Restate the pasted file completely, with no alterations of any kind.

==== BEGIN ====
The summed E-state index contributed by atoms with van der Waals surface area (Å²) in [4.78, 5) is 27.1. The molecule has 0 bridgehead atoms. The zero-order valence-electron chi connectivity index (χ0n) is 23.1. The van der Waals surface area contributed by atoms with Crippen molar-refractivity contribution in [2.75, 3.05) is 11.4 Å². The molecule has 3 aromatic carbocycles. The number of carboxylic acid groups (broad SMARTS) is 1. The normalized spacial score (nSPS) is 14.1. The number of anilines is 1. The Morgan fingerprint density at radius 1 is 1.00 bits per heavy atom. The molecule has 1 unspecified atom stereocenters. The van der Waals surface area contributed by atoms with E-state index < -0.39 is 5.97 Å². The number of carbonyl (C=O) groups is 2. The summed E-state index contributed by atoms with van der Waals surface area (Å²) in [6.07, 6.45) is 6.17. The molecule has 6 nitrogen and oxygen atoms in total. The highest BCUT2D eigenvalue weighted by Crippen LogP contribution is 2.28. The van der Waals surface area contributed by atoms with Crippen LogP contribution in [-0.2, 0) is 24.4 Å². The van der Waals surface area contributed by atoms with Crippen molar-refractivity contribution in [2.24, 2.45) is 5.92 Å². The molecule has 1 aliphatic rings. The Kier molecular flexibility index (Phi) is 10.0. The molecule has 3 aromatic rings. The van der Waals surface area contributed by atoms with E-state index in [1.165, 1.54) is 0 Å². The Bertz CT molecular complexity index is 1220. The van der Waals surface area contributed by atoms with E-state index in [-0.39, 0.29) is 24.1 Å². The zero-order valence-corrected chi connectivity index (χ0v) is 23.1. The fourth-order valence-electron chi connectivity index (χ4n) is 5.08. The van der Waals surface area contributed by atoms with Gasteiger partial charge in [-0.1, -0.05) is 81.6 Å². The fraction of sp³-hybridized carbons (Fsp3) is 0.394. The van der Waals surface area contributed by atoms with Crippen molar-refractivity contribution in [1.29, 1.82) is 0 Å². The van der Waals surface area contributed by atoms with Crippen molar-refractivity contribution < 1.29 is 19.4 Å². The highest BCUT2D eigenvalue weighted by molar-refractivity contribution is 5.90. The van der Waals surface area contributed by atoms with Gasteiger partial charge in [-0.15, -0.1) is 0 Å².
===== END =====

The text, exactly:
The summed E-state index contributed by atoms with van der Waals surface area (Å²) in [4.78, 5) is 27.1. The molecule has 0 bridgehead atoms. The zero-order valence-electron chi connectivity index (χ0n) is 23.1. The van der Waals surface area contributed by atoms with Crippen molar-refractivity contribution in [2.75, 3.05) is 11.4 Å². The molecule has 3 aromatic carbocycles. The number of carboxylic acid groups (broad SMARTS) is 1. The normalized spacial score (nSPS) is 14.1. The number of anilines is 1. The Morgan fingerprint density at radius 1 is 1.00 bits per heavy atom. The molecule has 1 unspecified atom stereocenters. The van der Waals surface area contributed by atoms with E-state index < -0.39 is 5.97 Å². The number of carbonyl (C=O) groups is 2. The summed E-state index contributed by atoms with van der Waals surface area (Å²) in [6.07, 6.45) is 6.17. The molecule has 6 nitrogen and oxygen atoms in total. The highest BCUT2D eigenvalue weighted by Crippen LogP contribution is 2.28. The van der Waals surface area contributed by atoms with Crippen LogP contribution in [-0.2, 0) is 24.4 Å². The van der Waals surface area contributed by atoms with Crippen molar-refractivity contribution in [2.24, 2.45) is 5.92 Å². The molecule has 1 aliphatic rings. The Kier molecular flexibility index (Phi) is 10.0. The molecule has 3 aromatic rings. The van der Waals surface area contributed by atoms with E-state index in [1.165, 1.54) is 0 Å². The Bertz CT molecular complexity index is 1220. The van der Waals surface area contributed by atoms with E-state index in [-0.39, 0.29) is 24.1 Å². The zero-order valence-corrected chi connectivity index (χ0v) is 23.1. The fourth-order valence-electron chi connectivity index (χ4n) is 5.08. The van der Waals surface area contributed by atoms with Gasteiger partial charge in [-0.1, -0.05) is 81.6 Å². The fraction of sp³-hybridized carbons (Fsp3) is 0.394. The van der Waals surface area contributed by atoms with Crippen molar-refractivity contribution in [1.29, 1.82) is 0 Å². The van der Waals surface area contributed by atoms with Crippen molar-refractivity contribution < 1.29 is 19.4 Å². The highest BCUT2D eigenvalue weighted by molar-refractivity contribution is 5.90. The van der Waals surface area contributed by atoms with Gasteiger partial charge in [-0.15, -0.1) is 0 Å².